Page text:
WNBA legend and Seattle Storm veteran Sue Bird is still going strong 14 years into her pro career, and a big reason for that is the revolution in technology that lets athletes track activity and use it to better train and recover.
Interviewed by Q13’s Aaron Levine at the 2017 GeekWire Sports Tech Summit, the nine-time all-star and two-time WNBA champion said she was resistant to technology when she first came into the league in 2002, but as her career progressed, she embraced the trend. Specifically, Bird said she is a big fan of the Whoop, a wearable band that tracks everything from stress to her workout to sleep.
Bird, who is coming off knee surgery this offseason and has logged close to 500 WNBA regular season and playoff games, as well as overseas competition and four Olympics, said the technology helped her achieve longevity in her career.
“If it’s going to help you, if it’s going to elongate your career, you are an idiot if you don’t use it, why wouldn’t you use it?” Bird said of sports technology.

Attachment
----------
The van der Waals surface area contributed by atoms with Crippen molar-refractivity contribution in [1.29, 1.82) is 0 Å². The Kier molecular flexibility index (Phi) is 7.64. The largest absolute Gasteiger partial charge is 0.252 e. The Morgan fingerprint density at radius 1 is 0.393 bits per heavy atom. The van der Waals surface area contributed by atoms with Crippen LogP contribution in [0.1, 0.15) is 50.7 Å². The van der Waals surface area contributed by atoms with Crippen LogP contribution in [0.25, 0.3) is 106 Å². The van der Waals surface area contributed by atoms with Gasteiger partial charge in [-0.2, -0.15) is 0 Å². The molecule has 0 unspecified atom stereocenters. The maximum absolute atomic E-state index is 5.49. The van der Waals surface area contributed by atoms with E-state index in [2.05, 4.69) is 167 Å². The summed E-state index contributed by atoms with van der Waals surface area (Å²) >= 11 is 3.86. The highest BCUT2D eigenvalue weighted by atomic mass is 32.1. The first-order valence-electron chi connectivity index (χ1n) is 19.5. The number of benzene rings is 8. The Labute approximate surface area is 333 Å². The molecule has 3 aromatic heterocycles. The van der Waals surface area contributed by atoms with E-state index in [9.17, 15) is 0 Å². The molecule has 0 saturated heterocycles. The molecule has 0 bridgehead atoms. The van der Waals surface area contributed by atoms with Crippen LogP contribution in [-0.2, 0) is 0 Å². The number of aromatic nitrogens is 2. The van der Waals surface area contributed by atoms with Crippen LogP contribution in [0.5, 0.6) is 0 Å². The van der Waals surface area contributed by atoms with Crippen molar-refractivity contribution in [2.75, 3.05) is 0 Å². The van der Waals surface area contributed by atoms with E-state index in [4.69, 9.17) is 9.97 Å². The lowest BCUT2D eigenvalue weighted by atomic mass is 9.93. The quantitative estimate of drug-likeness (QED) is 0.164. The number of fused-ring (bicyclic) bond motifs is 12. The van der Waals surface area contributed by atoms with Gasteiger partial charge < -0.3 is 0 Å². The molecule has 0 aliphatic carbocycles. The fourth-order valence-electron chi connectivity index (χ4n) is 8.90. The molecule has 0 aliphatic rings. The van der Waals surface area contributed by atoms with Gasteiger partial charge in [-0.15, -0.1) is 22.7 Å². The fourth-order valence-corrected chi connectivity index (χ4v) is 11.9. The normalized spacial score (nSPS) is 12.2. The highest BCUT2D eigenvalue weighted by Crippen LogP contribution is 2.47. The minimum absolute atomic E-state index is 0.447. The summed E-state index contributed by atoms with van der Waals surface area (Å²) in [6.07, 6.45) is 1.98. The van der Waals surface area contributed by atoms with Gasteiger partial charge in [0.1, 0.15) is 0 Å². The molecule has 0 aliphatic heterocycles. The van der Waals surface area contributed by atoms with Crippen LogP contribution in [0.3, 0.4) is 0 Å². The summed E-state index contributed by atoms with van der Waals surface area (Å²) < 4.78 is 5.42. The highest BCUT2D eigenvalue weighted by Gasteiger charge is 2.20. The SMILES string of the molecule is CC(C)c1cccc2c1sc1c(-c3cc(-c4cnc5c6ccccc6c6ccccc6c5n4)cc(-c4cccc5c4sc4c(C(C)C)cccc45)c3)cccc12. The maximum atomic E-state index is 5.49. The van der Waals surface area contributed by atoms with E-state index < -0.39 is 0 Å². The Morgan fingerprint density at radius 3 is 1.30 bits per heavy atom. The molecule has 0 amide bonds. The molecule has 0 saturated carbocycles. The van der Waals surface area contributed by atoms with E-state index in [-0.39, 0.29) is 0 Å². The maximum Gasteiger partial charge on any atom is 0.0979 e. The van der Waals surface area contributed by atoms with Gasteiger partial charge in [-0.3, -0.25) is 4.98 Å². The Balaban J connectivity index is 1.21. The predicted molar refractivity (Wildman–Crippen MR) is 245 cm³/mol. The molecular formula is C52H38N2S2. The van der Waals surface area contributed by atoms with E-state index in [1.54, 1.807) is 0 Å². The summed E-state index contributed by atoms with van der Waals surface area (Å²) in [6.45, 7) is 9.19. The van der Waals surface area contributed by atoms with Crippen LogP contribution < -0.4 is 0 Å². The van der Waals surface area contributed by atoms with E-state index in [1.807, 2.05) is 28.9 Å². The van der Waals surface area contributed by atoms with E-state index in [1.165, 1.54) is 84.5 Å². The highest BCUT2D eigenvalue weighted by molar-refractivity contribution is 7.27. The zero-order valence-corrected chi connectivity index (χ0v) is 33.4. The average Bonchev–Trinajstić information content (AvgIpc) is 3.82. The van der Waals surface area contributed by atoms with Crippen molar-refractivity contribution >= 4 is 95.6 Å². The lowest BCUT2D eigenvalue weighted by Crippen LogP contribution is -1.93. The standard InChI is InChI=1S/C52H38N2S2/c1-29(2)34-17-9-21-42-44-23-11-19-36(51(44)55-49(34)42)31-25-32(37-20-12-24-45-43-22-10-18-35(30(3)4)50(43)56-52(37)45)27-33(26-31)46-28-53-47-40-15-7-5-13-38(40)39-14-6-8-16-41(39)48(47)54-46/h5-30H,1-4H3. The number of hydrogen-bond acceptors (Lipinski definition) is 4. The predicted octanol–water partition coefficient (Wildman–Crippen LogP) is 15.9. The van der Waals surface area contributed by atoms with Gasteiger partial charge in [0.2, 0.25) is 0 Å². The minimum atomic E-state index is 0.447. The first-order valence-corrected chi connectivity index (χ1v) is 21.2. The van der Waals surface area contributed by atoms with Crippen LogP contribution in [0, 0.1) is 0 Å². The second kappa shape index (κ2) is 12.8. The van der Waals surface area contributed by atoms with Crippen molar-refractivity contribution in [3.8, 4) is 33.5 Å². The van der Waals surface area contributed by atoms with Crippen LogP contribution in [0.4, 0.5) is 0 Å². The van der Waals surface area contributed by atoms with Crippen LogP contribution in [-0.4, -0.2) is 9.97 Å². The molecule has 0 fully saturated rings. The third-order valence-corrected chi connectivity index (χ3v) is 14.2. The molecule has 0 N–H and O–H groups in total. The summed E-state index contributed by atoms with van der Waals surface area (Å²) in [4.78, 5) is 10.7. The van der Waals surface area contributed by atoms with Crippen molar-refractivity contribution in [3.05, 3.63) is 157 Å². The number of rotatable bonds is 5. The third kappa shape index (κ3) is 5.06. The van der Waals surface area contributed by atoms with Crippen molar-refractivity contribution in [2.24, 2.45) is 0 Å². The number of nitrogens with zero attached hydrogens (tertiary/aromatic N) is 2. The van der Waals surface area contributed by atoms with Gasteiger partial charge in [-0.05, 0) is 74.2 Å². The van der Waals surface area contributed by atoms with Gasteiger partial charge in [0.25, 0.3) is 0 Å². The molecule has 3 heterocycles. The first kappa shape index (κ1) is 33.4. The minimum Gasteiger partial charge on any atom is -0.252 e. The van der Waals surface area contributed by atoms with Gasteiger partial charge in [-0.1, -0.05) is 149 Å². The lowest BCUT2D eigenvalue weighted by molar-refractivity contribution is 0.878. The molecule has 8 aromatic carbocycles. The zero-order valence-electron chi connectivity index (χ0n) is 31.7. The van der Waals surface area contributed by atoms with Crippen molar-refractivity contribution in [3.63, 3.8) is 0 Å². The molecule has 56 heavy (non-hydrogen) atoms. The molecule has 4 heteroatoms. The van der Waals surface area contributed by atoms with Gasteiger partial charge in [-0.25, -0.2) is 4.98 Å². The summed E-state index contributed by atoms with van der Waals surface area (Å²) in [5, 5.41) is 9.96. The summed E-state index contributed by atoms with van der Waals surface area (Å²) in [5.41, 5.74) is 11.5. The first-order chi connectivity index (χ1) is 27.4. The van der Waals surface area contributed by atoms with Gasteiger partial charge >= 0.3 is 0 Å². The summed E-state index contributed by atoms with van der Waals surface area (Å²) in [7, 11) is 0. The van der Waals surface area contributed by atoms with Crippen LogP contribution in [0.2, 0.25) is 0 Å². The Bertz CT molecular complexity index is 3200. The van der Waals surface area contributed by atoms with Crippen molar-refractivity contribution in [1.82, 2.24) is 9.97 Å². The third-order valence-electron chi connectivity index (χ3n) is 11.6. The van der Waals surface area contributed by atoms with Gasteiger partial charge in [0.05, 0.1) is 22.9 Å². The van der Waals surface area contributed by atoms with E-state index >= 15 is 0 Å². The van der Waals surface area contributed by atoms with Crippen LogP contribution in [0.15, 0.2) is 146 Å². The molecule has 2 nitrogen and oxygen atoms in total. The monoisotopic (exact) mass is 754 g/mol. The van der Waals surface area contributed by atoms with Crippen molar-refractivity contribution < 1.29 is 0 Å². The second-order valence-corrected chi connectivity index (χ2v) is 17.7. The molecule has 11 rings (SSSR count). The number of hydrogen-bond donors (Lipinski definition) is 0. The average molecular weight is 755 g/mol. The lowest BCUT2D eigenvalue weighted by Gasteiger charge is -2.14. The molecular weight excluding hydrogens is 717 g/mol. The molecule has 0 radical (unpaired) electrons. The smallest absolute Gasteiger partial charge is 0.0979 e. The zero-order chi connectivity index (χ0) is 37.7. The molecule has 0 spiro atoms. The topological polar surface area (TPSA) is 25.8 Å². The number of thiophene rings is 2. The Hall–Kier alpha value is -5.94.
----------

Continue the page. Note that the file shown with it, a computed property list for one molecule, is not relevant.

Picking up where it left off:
But apparently, many of her teammates don’t take advantage of the technology as heavily as she does. Bird could only name one other teammate who uses a wearable device like she does.
But many technical innovations are happening at the team level. Sleep is a big emphasis for the Storm, and Bird gives credit on that front to Susan King Borchadt, the team’s sports performance consultant. For example, the team axed morning shoot-arounds on game days in favor of letting the players get extra rest.
Little things like that can make a difference in an era where most elite athletes have access to top notch training and facilities from early ages, all the way up to the pros.
“Nowadays, the difference between athletes is really small, and if you can get an edge, why not take it,” Bird said.